dictum

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dic·tum

 (dĭk′təm)
n. pl. dic·ta (-tə) or dic·tums
1. An authoritative, often formal pronouncement: "He cites Augustine's dictum that 'If you understand it, it is not God'" (Joseph Sobran).
2. Law A side remark made in a judicial opinion that is not necessary for the decision in the case and therefore is not to be regarded as establishing the law of the case or setting legal precedent. Also called obiter dictum.

[Latin, from neuter past participle of dīcere, to say; see deik- in Indo-European roots.]

dictum

(ˈdɪktəm)
n, pl -tums or -ta (-tə)
1. a formal or authoritative statement or assertion; pronouncement
2. a popular saying or maxim
3. (Law) law See obiter dictum
[C16: from Latin, from dīcere to say]

dic•tum

(ˈdɪk təm)

n., pl. -ta (-tə), -tums.
1. an authoritative pronouncement; judicial assertion.
2. a saying; maxim.
[1660–70; < Latin: a saying, command, word; compare index]
ThesaurusAntonymsRelated WordsSynonymsLegend:
Noun1.dictum - an authoritative declarationdictum - an authoritative declaration  
declaration - a statement that is emphatic and explicit (spoken or written)
directive - a pronouncement encouraging or banning some activity; "the boss loves to send us directives"
2.dictum - an opinion voiced by a judge on a point of law not directly bearing on the case in question and therefore not binding
judgement, legal opinion, opinion, judgment - the legal document stating the reasons for a judicial decision; "opinions are usually written by a single judge"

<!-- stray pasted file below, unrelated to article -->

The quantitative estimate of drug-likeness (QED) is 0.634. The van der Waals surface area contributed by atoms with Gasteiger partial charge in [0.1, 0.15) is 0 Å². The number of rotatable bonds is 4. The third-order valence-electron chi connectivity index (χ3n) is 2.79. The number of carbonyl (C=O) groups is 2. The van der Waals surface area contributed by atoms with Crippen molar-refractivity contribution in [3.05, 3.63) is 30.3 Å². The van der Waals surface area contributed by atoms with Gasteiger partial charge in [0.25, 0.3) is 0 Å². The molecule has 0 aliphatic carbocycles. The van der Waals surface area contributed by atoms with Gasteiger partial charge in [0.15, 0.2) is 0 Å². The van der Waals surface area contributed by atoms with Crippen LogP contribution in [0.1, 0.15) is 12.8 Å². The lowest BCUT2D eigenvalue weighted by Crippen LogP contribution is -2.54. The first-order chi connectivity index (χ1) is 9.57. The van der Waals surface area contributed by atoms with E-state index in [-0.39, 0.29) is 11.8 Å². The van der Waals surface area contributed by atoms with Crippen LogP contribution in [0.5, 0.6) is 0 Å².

law, jurisprudence - the collection of rules imposed by authority; "civilization presupposes respect for the law"; "the great problem for jurisprudence to allow freedom while enforcing order"

dictum

noun
1. saying, saw, maxim, adage, proverb, precept, axiom, gnome the dictum that it is preferable to be roughly right than precisely wrong
2. decree, order, demand, statement, command, dictate, canon, fiat, edict, pronouncement his dictum that the priority of the government must be the health of the people
Translations

dictum

[ˈdɪktəm] N (dictums, dicta (pl)) [ˈdɪktə]sentencia f, aforismo m (Jur) → dictamen m

dictum

n pl <dicta> → Diktum nt

dictum

[ˈdɪktəm] n (dictums or dicta (pl))
a. (pronouncement) → affermazione f
b. (maxim) → massima
References in classic literature ?
And you say the Swiss are mercenary, as a parrot says 'Poor Poll,' or as the Belgians here say the English are not brave, or as the French accuse them of being perfidious: there is no justice in your dictums.
Amy Eshton, not hearing or not heeding this dictum, joined in with her soft, infantine tone: "Louisa and I used to quiz our governess too; but she was such a good creature, she would bear anything: nothing put her out.
The young man thought of the little sister frisking over the Parthenon and the Mount of Olives and sharing for two years, the years of the school-room, this extraordinary pilgrimage of her parents; he wondered whether Goethe's dictum had been justified in this case.
But if we accept this dictum we need have no more fear of 'mysteries': these become thenceforth merely obstacles.
No service was too humble for him to perform in the aid of the South, no adventure to perilous for him to undertake if consistent with the character of a civilian who was at heart a soldier, and who in good faith and without too much qualification assented to at least a part of the frankly villainous dictum that all is fair in love and war.
It freezes the water to prevent it running to the sea; it drives the sap out of the trees till they are frozen to their mighty hearts; and most ferociously and terribly of all does the Wild harry and crush into submission man--man who is the most restless of life, ever in revolt against the dictum that all movement must in the end come to the cessation of movement.